GABRIEL (FLASH) Elorde is one of the greatest fighters to ever come out of the Asia-Pacific region. Every year from 1952 to '67 he was involved in a national, regional or world title bout. Elorde, who turned pro in 1951 at age 16, had his first 11 fights in his hometown of Cebu, Philippines, winning 10 and suffering one kayo loss.
He branched out the following year and continued his success, eventually winning the national bantamweight title in Manila then, traveling to Tokyo, where he won the Oriental bantamweight crown via 12-round decision from Hiroshi Horiguchi. In 1953, he lost a bid for the national featherweight crown, dropping a 12-round decision to Larry Bataan in Manila and later dropped a 12-round verdict to Japanese junior lightweight champ Masashi Akiyama in Tokyo.
His quest for success at higher weights finally bore fruit in 1954. After dropping another 12-round nod, this time to Shigeji Kaneko, for the Oriental 126-pound belt, he beat Tommy Romulo in Manila to win the Philippines junior lightweight crown. Despite losing the national title in 1955, he surprised everyone when he outpointed reigning featherweight king Sandy Saddler over 10 rounds in a non-title fight in Manila.
With his newly won status as a world-ranked fighter Elorde traveled to San Francisco in Jan. 1956 for a rematch against Saddler, this time with the title on the line. The challenger fought brilliantly, but a cut over his eye forced the bout to be stopped in the 13th round, with Elorde ahead on the judges cards. It was also Saddler's last title defense.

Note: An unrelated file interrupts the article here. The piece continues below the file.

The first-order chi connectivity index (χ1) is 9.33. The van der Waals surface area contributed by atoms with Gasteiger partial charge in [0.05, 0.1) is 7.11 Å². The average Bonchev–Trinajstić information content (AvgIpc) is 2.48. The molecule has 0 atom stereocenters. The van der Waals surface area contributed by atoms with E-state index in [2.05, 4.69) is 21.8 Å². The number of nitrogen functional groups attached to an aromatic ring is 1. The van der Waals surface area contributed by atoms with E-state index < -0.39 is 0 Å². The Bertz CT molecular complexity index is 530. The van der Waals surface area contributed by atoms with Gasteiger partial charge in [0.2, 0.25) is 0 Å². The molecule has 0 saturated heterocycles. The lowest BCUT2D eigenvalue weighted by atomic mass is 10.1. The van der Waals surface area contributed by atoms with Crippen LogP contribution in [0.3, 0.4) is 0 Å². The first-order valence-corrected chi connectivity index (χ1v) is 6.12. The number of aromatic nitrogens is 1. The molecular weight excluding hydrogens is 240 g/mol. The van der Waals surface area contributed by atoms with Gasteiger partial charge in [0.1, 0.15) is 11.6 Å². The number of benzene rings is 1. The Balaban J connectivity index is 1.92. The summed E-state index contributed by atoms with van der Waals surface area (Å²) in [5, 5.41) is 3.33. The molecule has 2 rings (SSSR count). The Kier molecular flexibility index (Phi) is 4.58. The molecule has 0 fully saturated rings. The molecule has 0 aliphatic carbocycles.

Although Elorde didn't get another title shot for the rest of the decade, he remained a ranked contender and eventually won national and regional titles as a lightweight. In March 1960, he won the world junior lightweight title with a seventh-round stoppage of Harold Gomes in Quezon City, in the Phillipines.
Over the next eight years he had the most prolific reign at the weight. He had 10 successful defenses and twice pushed Carloz Ortiz to the 14th round in a bid to win the lightweight belt from the future Hall-of-Famer.
Elorde's fall began in June of 1966 when he lost the Oriental lightweight title to Yoshiaki Numata via 12-round verdict. A year later, Numata relieved Elorde of the world 130-pound crown with a 15-round points verdict.
Elorde fought and lost his next fight. He was inactive for a year-and-half before resuming his career, but retired for good after winning just six of 10 bouts.